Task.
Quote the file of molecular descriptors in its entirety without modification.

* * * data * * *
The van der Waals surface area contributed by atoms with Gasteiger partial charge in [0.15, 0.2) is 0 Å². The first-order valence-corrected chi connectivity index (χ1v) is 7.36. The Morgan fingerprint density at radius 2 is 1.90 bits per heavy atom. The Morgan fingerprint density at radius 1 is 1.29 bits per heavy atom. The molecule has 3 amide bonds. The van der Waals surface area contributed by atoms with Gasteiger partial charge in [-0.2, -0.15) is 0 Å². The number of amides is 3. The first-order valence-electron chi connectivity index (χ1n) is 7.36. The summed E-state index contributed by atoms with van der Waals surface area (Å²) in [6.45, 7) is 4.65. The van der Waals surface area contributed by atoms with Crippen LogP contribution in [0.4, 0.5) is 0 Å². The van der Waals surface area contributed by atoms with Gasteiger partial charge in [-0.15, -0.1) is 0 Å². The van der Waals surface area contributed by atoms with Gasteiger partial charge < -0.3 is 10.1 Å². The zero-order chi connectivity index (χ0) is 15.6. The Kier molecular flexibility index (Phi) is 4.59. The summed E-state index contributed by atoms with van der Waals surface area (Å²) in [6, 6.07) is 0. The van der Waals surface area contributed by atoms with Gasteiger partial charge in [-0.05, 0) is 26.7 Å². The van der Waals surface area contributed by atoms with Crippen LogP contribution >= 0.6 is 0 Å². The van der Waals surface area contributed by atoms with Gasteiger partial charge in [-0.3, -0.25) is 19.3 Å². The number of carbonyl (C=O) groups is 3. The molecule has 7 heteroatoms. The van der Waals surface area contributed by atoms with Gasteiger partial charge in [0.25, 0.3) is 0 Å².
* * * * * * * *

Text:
The van der Waals surface area contributed by atoms with Gasteiger partial charge in [0.15, 0.2) is 0 Å². The first-order valence-corrected chi connectivity index (χ1v) is 7.36. The Morgan fingerprint density at radius 2 is 1.90 bits per heavy atom. The Morgan fingerprint density at radius 1 is 1.29 bits per heavy atom. The molecule has 3 amide bonds. The van der Waals surface area contributed by atoms with Gasteiger partial charge in [-0.2, -0.15) is 0 Å². The number of amides is 3. The first-order valence-electron chi connectivity index (χ1n) is 7.36. The summed E-state index contributed by atoms with van der Waals surface area (Å²) in [6.45, 7) is 4.65. The van der Waals surface area contributed by atoms with Crippen LogP contribution in [0.4, 0.5) is 0 Å². The van der Waals surface area contributed by atoms with Gasteiger partial charge in [-0.15, -0.1) is 0 Å². The van der Waals surface area contributed by atoms with Gasteiger partial charge < -0.3 is 10.1 Å². The zero-order chi connectivity index (χ0) is 15.6. The Kier molecular flexibility index (Phi) is 4.59. The summed E-state index contributed by atoms with van der Waals surface area (Å²) in [6, 6.07) is 0. The van der Waals surface area contributed by atoms with Gasteiger partial charge in [-0.05, 0) is 26.7 Å². The van der Waals surface area contributed by atoms with Crippen LogP contribution >= 0.6 is 0 Å². The van der Waals surface area contributed by atoms with Gasteiger partial charge in [-0.3, -0.25) is 19.3 Å². The number of carbonyl (C=O) groups is 3. The molecule has 7 heteroatoms. The van der Waals surface area contributed by atoms with Gasteiger partial charge in [0.25, 0.3) is 0 Å².